Here's my math question, most of us went to public school, not all of us in the golden age, so I'll keep it basic: The VLF brought in over $6 Billion a year. How long has he been governor? The budget is roughly $20 billion out of whack. Do the math!

I have been up in Sacramento having the dialog, advocating for PTA's position that there must be No Cuts to Education and No Cuts to Children's Programs like healthcare, social services and foster care. I'm a parent, my organization is mostly parents, we call our Campaign Flunk the Budget, Not our Children and we look the politicos in the eye and say "No Cuts" - and when they quibble about Categoricals we say "What part of NO is it you don't understand?"

"How do you propose to do this?" they ask, and I can say I'm a citizen and you are the policy maker enjoying my full faith and support - do the job you were elected to do. The Chief Legislative Analyst Office has a proposal that will see the state through this crisis without suspending Prop 98 and with the only Ed cuts to COLA's. Start there.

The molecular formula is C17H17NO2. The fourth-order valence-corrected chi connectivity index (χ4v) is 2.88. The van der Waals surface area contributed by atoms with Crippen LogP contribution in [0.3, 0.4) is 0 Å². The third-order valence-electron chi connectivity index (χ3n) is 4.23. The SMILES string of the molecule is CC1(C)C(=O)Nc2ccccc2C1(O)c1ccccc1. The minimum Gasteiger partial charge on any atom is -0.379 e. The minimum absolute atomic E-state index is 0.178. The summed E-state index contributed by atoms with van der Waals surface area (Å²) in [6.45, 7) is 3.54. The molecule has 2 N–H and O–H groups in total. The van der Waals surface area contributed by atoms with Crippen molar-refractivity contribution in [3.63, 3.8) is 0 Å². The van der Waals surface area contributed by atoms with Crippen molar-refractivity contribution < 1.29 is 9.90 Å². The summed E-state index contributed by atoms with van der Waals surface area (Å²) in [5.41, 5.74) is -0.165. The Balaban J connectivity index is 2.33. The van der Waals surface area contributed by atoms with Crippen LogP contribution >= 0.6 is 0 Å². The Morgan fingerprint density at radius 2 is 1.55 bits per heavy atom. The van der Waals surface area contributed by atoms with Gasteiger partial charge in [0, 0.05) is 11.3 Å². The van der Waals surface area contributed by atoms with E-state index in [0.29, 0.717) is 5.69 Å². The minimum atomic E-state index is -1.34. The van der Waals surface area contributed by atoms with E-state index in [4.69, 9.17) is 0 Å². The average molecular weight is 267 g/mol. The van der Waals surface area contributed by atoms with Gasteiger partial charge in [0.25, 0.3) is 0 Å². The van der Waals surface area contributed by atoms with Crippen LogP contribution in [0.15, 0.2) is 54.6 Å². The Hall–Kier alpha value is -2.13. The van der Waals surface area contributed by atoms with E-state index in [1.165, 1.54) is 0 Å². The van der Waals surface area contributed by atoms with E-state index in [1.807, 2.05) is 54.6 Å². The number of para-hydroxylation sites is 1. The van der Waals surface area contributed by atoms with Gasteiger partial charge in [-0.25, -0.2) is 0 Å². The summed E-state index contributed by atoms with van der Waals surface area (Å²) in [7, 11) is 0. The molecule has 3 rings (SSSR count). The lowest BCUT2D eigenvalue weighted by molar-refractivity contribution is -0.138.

We are starting to hear talk about revenue enhancements and that's a beginning. I was writing one of my rants about this the other day and I misspelled "enhancements" and my spell checker suggested "Enchantments" - and that's exactly what we're asking for: "Revenue Enchantments."

Ladies and gentlemen, we need to raise taxes. We start at the VLF and we need to look at splitting the rolls on Prop 13. Business and industry are getting a free ride when oil refineries haven't had their property reappraised since 1978. Or chain retail stores. Kroger Companies - which used to be Ralphs' - is paying the same property tax on its stores as when they were Market Baskets and Alpha Betas!

That's the quick fix. Really we need to completely redesign California School Finance from the ground up, eliminate the boom and bust budgeting and allow for some long term planning - like we did in 1946. What I'm talking about is real constitutional reform, with no supermajority in the legislature required to pass a budget - because what we have now is a not-so- superminority controlling the budget.

And, if were going to do constitutional reform, maybe we need to take a look at the Ed Code too.

This year nothing is happening in Sacramento except the budget, there will be no earthshaking/time's are a' changing legislation because there is no money and no consensus. It is even worse in Washington DC.

The Good News and the Bad News is that No Child Left Behind will not be reauthorized this term.